Chess champion of the world from 1866 to 1894; born at Prague, Bohemia, May 17, 1836; died, insane, on Wards Island, New York, June 22, 1900. Destined for the rabbinate, he studied Talmud diligently, but his fondness for mathematics overcame his parents' wishes, and he continued his education at the Polytechnic Institute, Vienna. When a student he was troubled with much bodily infirmity, which accompanied him through life. At one time he was on the staff of a Vienna newspaper, but was obliged to relinquish his position owing to defective eyesight.

Steinitz learned the moves of chess when he was twelve years old. Being unable to afford a proper board and set of men, he crudely carved some pieces from kindling-wood; and a painted square of linen did duty for a board. He applied himself to the game with such earnestness that he soon beat his professor and came to be regarded as an expert by the leading players of Prague. In 1858, while in Vienna, he secured an introduction to the Chess Club of that city, and soon became known as a strong and brilliant player. In the club tournament, of 1861 he won the first prize, losing only one game out of thirty-four played. Then he devoted himself wholly to chess, his principal patron being Epstein, the banker.

In 1862 Steinitz represented Austria in the International Chess Tournament held in London, at which he secured the sixth prize, and this was the beginning of an unparalleled career as a chess-master. In July, 1866, he played a match with Anderssen which he won with 8 games to 6, thereby becoming champion of the world, a title which he retained for twenty-eight years, ultimately losing it in 1894 to Emanuel Lasker.

Steinitz resided for more than twenty years in England, in which country he became naturalized. For some time he was chess editor of the London "Field," and edited also "The Chess Monthly." A visit to America in 1881 having proved very successful, and his relations with the leading English chess-masters having become somewhat strained, Steinitz in 1893 settled in New York, where he resided until his death. For some time he was engaged in editing the chess terms for the "Standard Dictionary."

Steinitz was the inventor of the gambit which bears his name and which has been described in the Jew. Encyc. iv. 20, s.v. Chess. He may be said to have founded a new school of chess. In place of the dashing game of the older players, he aimed at speedily securing an advantage—often slight, such as a doubled pawn—and, by careful development, at making his position invincible. His record as a chess-player, extending over a period of forty years, is an extraordinary one, as the subjoined lists of tourney games and matches testify:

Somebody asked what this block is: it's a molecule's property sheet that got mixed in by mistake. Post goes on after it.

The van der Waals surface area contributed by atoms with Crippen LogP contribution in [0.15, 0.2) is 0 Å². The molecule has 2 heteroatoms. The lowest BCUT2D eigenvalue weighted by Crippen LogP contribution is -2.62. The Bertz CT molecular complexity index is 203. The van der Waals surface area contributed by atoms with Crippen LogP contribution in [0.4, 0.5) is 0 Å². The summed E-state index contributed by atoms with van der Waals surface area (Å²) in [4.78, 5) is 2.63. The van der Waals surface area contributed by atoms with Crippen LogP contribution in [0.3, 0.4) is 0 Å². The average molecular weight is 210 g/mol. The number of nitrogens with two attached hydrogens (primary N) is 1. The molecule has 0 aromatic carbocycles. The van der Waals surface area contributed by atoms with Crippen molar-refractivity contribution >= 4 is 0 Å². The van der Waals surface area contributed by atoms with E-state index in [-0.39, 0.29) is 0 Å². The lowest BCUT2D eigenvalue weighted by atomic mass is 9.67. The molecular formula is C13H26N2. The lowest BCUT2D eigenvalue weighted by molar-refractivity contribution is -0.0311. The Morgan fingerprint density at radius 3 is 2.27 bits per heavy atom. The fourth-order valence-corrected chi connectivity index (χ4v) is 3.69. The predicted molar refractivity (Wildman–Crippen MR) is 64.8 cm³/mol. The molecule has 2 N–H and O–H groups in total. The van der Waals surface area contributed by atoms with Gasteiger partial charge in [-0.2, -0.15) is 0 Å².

1859,Vienna:Third prize after Hamppe and Jenay.
1860,"Second prize after Hamppe.
1861,"First prize.
1862,London: Sixth prize (12, players).
1865,Dublin: First, prize.
1866,London: Handicap, first prize, 8 to 0.
1867,Paris: Third prize after Kolisch and Winawer.
"Dundee: Second prize after Neumann.
1868,British Chess Association: First prize, handicap; Fraser, second.
1870,Baden-Baden: Second prize after Anderssen.
1871,BritishAssociation,London:First prize, 12 to 0.
1872,"""First prize, 7 to 1.
1873,Vienna: First prize
1882,"First and second prizes divided with Winawer.
1883,London: Second prize after Zukertort.
1894,New York: First prize: Albin, second.
1895,Hastings: Fifth prize.
1896,St. Petersburg Quadrangular Tourney: Second prize after Lasker; Pillsbury, third; Tchigorin, fourth.
"Nuremberg: Fifth prize.
1898,Vienna: Fourth prize.
"Cologne: Fifth prize.
1862,beatS. Dubois, 5 to 3. 1 draw.
1863,"J. H. Blackburne, 7 to 1. 2 draws.
""F. Deacon, 5 to 1.
""Montgredien, 7 to 0.
1864,"V. Green, 5 to 0. 2 draws.
""Healey at Kt odds, 5 to 0.
1866,"Anderssen, 8 to 6.
""Bird, 7 to 5. 5 draws.
1867,"Fraser, 3 to 1.
""Fraser at P and move, 7 to 1. 1 draw.
1870,"Blackburne, 5 to 0. 1 draw.
1872,"Zukertort, 7 to 1. 4 draws.
1876,"Blackburne, 7, to 0.
1882,"Martinez, 7 to 0.
""Martinez, 3 to 1. 3 draws.
""Sellmann, 3 to 0. 2 draws.
1885,"Sellmann, 3 to 0.
1886,"Zukertort, 10 to 5. 5 draws.
1887,"Mackenzie, 3 to 1. 2 draws.
""Golmayo, 8 to 1. 2 draws.
""Martinez, 9 to 0. 2 draws.
1888,"Vasquez, 5 to 0.
""Golmayo. 5 to 0.
""Ponce, 4 to 1.
1889,"Tchigorin, 10 to 6. 1 draw.
1890-91, beat Gunzberg, 6 to 4. 9 draws.
1892, beat Tchigorin, 10 to 8. 5 draws.
1894,lost,Lasker,5 to 10.
1896,""2 to 10.
  • C. Devidé, A Memorial to William Steinitz, New York, 1901;
  • The Hastings Chess Tournament, ed. H. F. Cheshire, London. 1896;
  • The Living Age (Boston), Dec. 22, 1900, pp. 759-767.
S. A. P.
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